Program Schedule

1425
Financial Impact of Pediatric Blood Culture Contamination: Is There Room for Improvement?

Session: Poster Abstract Session: Diagnostic Microbiology: Blood Culture Methodology/Clinical Utilization
Saturday, October 11, 2014
Room: The Pennsylvania Convention Center: IDExpo Hall BC
Posters
  • Contaminated Blood Cultures.pdf (56.1 kB)
  • Background: Blood cultures (BC) are integral in clinical practice to detect pathogens and guide antibiotic therapy.  Contaminated BC are a problem in many emergency departments (ED) and rates have been reported as high as 11%.  Increased BC contamination leads to unnecessary use of antibiotics, repeat testing, and increased healthcare costs.  The rate of isolation of true pathogens from BC is directly related to the volume of blood collected and inadequate blood volumes have been linked to isolating contaminants.  The objective of this study is to assess the financial impact of BC contaminants and the association with blood volume.

    Methods: Retrospectively reviewed medical records of children who had BC obtained in the Pediatric ED over a 19-month period (1/1/2012 to 7/31/2013).  Positive BC were further analyzed to determine if isolated organisms were contaminants. Associated healthcare charges (ED visits, admissions, antibiotics and laboratory testing) were calculated.  The associations between BC volume and contamination were assessed using chi-square test.

    Results: There were 8916 pediatric BC specimens obtained during the 19-month period.  There were 461 (5.17%) positive BC: 336 (72.9%) contaminated and 125 (27.1%) true positive.  The total charges for the 336 contaminated BC was almost 5 million dollars ($4,780,781) with a median of $12,950 per patient.  Of the 461 positive BC, 406 (88%) contained inadequate volume. Contaminated BC were more likely to contain inadequate volume compared to true positive BC (odds ratio [OR] 3.93, 95%CI: 2.20-7.00) (p<.0001, chi-square test). Among children 12 months of age or younger, contaminated BC had 4.5 times higher odds of containing inadequate volume compared to true positive BC (OR 4.53, 95% CI: 1.34-15.24).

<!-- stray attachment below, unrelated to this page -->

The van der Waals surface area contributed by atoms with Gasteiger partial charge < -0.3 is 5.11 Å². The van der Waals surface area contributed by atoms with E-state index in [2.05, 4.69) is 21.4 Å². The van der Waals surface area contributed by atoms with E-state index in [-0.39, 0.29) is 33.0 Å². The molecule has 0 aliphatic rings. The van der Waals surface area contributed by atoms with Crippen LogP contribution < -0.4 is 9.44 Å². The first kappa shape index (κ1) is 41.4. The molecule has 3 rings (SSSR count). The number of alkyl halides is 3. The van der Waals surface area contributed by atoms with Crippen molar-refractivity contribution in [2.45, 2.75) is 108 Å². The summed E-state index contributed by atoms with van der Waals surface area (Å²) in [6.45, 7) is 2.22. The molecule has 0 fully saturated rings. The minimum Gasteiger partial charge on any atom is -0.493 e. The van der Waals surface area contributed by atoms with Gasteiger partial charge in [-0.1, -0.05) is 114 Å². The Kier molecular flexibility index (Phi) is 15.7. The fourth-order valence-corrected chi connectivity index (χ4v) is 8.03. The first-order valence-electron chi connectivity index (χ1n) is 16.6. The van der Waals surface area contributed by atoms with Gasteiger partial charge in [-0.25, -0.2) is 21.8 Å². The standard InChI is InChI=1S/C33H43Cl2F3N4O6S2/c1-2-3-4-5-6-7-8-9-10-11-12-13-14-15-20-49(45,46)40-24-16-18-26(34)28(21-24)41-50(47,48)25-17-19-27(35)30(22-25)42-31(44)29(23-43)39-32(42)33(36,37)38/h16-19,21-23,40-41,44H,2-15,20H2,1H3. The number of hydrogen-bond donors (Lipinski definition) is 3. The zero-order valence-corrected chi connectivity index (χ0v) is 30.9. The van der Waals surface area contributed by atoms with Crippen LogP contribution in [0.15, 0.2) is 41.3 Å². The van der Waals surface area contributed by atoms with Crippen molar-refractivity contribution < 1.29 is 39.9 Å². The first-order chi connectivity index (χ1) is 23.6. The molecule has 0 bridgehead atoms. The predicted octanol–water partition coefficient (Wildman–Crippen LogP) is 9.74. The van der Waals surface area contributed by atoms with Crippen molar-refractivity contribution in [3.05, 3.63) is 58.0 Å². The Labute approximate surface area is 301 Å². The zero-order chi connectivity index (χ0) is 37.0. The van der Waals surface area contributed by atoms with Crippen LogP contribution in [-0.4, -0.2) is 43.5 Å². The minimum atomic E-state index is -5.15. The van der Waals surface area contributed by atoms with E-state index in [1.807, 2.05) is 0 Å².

Conclusion: Contaminated BC lead to a substantial increase in healthcare costs and inappropriate antibiotic use. A major factor contributing to isolating BC contaminants is inadequate blood volume, especially among infants. Future research is ongoing to assess the impact of implementing volume guidelines at our children’s hospital on reducing BC contamination and healthcare costs.

    Leigh Bragg, MD, Pediatric Infectious Diseases & Immunology, University of Florida College of Medicine - Jacksonville, Jacksonville, FL, Ana Alvarez, MD, Pediatric Infectious Diseases and Immunology,, University of Florida, Jacksonville, FL and Diane Halstead, PhD, Baptist Health, Jacksonville, FL; Jacksonville Pathology Consultants, P.A./Baptist Health, Jacksonville, FL

    Disclosures:

    L. Bragg, None

    A. Alvarez, None

    D. Halstead, None

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